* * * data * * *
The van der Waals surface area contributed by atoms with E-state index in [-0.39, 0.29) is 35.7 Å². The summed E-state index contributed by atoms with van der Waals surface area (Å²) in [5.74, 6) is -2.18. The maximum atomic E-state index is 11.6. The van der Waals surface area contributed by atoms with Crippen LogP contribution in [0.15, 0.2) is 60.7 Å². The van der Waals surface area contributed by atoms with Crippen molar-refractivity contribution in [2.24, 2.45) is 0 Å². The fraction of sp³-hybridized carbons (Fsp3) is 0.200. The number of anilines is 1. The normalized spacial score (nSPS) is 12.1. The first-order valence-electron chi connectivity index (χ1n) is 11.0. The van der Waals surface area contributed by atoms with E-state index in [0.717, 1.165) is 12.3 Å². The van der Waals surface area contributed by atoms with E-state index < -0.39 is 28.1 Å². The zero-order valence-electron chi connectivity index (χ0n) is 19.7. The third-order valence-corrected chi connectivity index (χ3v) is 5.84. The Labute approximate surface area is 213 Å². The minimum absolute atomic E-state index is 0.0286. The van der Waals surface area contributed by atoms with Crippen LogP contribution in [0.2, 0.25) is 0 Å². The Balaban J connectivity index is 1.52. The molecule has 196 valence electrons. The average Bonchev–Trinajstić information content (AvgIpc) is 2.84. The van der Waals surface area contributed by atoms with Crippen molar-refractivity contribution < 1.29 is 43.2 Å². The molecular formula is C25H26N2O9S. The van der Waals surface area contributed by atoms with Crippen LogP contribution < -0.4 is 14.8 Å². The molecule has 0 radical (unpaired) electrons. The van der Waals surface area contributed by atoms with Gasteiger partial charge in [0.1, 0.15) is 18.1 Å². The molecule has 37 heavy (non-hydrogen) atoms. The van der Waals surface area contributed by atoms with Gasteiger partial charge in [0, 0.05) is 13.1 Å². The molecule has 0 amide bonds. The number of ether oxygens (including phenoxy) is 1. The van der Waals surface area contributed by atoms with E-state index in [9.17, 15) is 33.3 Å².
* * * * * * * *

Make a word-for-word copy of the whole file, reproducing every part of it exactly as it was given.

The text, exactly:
The van der Waals surface area contributed by atoms with E-state index in [-0.39, 0.29) is 35.7 Å². The summed E-state index contributed by atoms with van der Waals surface area (Å²) in [5.74, 6) is -2.18. The maximum atomic E-state index is 11.6. The van der Waals surface area contributed by atoms with Crippen LogP contribution in [0.15, 0.2) is 60.7 Å². The van der Waals surface area contributed by atoms with Crippen molar-refractivity contribution in [2.24, 2.45) is 0 Å². The fraction of sp³-hybridized carbons (Fsp3) is 0.200. The number of anilines is 1. The normalized spacial score (nSPS) is 12.1. The first-order valence-electron chi connectivity index (χ1n) is 11.0. The van der Waals surface area contributed by atoms with E-state index in [0.717, 1.165) is 12.3 Å². The van der Waals surface area contributed by atoms with E-state index < -0.39 is 28.1 Å². The zero-order valence-electron chi connectivity index (χ0n) is 19.7. The third-order valence-corrected chi connectivity index (χ3v) is 5.84. The Labute approximate surface area is 213 Å². The minimum absolute atomic E-state index is 0.0286. The van der Waals surface area contributed by atoms with Crippen LogP contribution in [0.2, 0.25) is 0 Å². The Balaban J connectivity index is 1.52. The molecule has 196 valence electrons. The average Bonchev–Trinajstić information content (AvgIpc) is 2.84. The van der Waals surface area contributed by atoms with Crippen molar-refractivity contribution < 1.29 is 43.2 Å². The molecular formula is C25H26N2O9S. The van der Waals surface area contributed by atoms with Crippen LogP contribution < -0.4 is 14.8 Å². The molecule has 0 radical (unpaired) electrons. The van der Waals surface area contributed by atoms with Gasteiger partial charge in [0.1, 0.15) is 18.1 Å². The molecule has 37 heavy (non-hydrogen) atoms. The van der Waals surface area contributed by atoms with Gasteiger partial charge in [0, 0.05) is 13.1 Å². The molecule has 0 amide bonds. The number of ether oxygens (including phenoxy) is 1. The van der Waals surface area contributed by atoms with E-state index in [9.17, 15) is 33.3 Å².